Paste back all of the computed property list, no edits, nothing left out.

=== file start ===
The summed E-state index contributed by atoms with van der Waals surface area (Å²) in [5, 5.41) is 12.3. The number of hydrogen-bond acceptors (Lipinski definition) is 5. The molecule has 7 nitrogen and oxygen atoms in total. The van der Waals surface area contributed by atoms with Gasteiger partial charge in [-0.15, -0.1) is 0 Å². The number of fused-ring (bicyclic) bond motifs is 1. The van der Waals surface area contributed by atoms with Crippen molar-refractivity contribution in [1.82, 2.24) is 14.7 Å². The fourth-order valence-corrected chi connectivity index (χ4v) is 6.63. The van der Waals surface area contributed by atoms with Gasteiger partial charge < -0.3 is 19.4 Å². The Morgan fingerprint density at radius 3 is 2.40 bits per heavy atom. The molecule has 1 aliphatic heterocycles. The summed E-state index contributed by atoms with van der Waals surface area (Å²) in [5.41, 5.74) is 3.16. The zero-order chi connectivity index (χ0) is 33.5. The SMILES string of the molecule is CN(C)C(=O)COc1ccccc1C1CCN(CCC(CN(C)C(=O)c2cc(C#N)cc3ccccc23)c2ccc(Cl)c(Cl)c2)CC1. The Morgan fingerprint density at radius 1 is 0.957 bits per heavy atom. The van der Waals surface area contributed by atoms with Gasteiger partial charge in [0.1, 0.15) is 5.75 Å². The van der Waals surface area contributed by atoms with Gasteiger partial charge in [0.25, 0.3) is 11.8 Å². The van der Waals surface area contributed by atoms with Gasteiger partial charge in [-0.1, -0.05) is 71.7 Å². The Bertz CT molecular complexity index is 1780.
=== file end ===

The summed E-state index contributed by atoms with van der Waals surface area (Å²) in [5, 5.41) is 12.3. The number of hydrogen-bond acceptors (Lipinski definition) is 5. The molecule has 7 nitrogen and oxygen atoms in total. The van der Waals surface area contributed by atoms with Gasteiger partial charge in [-0.15, -0.1) is 0 Å². The number of fused-ring (bicyclic) bond motifs is 1. The van der Waals surface area contributed by atoms with Crippen molar-refractivity contribution in [1.82, 2.24) is 14.7 Å². The fourth-order valence-corrected chi connectivity index (χ4v) is 6.63. The van der Waals surface area contributed by atoms with Gasteiger partial charge < -0.3 is 19.4 Å². The Morgan fingerprint density at radius 3 is 2.40 bits per heavy atom. The molecule has 1 aliphatic heterocycles. The summed E-state index contributed by atoms with van der Waals surface area (Å²) in [5.41, 5.74) is 3.16. The zero-order chi connectivity index (χ0) is 33.5. The SMILES string of the molecule is CN(C)C(=O)COc1ccccc1C1CCN(CCC(CN(C)C(=O)c2cc(C#N)cc3ccccc23)c2ccc(Cl)c(Cl)c2)CC1. The Morgan fingerprint density at radius 1 is 0.957 bits per heavy atom. The van der Waals surface area contributed by atoms with Gasteiger partial charge in [0.1, 0.15) is 5.75 Å². The van der Waals surface area contributed by atoms with Gasteiger partial charge in [0.25, 0.3) is 11.8 Å². The van der Waals surface area contributed by atoms with Gasteiger partial charge in [-0.1, -0.05) is 71.7 Å². The Bertz CT molecular complexity index is 1780.